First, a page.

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His example teaches that the essence of victory lies in refusingto be defeated. Whether our problems are diminutive or global,mundane or existential, resolvable in the way we want or not,winning doesn't just require we constantly attack with all ourmight: it is constantly attacking with all our might. Whether wecan declare genuine victory doesn't depend only on the finaloutcome, but also on what we feel in the moments leading up to it.How can we say we've won in achieving the best possible outcome ifat every moment leading up to it we suffered at the hands of thebelief that victory would never be ours?

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Given that we spend much more time fighting for victory thanattaining it, what we feel during the former is even more importantthan what we feel during the latter.

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When most of us experience a significant loss—the death of aspouse or a parent, for example—we suffer but then typicallyrecover. Knowing we're likely destined to recover doesn't mitigatethe suffering while we're going through it. Possessing anundefeated mind isn't just necessary for victory; it is victory. Inrefusing to give up, we refuse to give in to oppressivecircumstances and the experience of suffering itself.

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Resilience doesn't consist only of returning to our originallevel of functioning after a loss; it also consists of notexperiencing its decline in the first place.

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This is what it means to possess an undefeated mind: not just torebound quickly from adversity or face it confidently, but to getup day after day, week after week, year after year and attack theobstacles in front of us.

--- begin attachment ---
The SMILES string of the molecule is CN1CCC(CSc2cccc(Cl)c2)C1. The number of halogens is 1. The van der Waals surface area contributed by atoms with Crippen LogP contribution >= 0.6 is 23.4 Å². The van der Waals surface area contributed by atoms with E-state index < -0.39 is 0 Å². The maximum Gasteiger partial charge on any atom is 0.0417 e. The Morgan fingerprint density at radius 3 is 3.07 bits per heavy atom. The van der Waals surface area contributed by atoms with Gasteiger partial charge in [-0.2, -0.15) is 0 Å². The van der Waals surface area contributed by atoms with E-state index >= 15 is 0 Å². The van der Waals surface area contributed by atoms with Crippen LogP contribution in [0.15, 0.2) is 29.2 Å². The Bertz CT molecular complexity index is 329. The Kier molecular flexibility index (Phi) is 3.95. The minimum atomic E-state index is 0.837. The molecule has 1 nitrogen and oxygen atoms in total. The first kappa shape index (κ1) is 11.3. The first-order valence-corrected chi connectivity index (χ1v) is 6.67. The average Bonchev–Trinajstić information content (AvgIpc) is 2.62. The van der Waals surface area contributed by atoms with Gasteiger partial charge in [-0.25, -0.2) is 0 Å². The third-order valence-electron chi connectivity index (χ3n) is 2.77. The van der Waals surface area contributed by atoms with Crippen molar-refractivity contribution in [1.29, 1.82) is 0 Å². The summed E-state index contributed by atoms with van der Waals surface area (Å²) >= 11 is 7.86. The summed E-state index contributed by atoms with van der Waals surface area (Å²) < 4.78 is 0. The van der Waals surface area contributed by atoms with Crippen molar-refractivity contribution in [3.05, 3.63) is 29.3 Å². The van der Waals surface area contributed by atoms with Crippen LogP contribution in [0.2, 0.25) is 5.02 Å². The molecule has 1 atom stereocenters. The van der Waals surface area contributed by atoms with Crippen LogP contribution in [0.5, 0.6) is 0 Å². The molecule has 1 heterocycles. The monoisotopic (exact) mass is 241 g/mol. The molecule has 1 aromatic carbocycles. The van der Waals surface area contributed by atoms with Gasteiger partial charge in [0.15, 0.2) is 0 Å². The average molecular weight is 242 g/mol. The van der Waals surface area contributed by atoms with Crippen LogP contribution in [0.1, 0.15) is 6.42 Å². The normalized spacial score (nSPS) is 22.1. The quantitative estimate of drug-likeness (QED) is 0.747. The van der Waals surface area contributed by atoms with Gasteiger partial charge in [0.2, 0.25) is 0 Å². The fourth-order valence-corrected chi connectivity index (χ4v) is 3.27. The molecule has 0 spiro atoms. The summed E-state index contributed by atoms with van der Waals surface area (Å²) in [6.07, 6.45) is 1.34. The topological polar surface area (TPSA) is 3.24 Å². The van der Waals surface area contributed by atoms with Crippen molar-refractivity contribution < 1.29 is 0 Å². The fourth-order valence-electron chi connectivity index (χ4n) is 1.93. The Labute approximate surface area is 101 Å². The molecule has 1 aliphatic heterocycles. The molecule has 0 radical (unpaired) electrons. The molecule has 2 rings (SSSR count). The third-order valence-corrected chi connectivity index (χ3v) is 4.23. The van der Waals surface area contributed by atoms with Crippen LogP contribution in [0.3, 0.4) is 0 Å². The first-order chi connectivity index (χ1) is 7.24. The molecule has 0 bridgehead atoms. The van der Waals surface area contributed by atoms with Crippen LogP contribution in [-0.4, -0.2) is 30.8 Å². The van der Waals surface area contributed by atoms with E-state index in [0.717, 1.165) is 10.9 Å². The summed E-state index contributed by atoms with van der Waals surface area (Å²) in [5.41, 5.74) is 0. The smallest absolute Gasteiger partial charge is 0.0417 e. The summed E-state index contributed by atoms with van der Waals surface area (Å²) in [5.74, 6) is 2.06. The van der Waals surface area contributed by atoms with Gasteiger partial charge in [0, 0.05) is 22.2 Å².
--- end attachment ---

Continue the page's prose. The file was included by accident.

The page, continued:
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An undefeated mind isn't one that never feels discouraged ordespairing; it's one that continues in spite of it. An undefeatedmind doesn't fill itself with false hope, but with hopes to findreal solutions it may not want or like. It grants access tocreativity, strength, and courage necessary to find real solutions,viewing obstacles as the means by which we can capture the lives wewant.

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Victory may not be promised to us, but possessing an undefeatedmind means behaving as though it is, as though to win we only needwage an all-out struggle, work harder, try everything we can, andeverything we think we can't, in full understanding that we have noone on whom we can rely for victory but ourselves. We understandthere's no obstacle from which we can't create some kind ofvalue.

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Everyone has the capacity to construct an undefeated mind, notjust to withstand traumas, economic crises, or armed conflicts, butto triumph over them all. Extraordinary people may be born, butthey can also be made. We need only look around for proof that anundefeated mind isn't so rare a thing as we think.

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I invite you to join me at the 2019 BenefitsPRO Broker Expowhere I'll speak about the principles I write about in TheUndefeated Mind that will teach you how to become the mostresilient person you can be.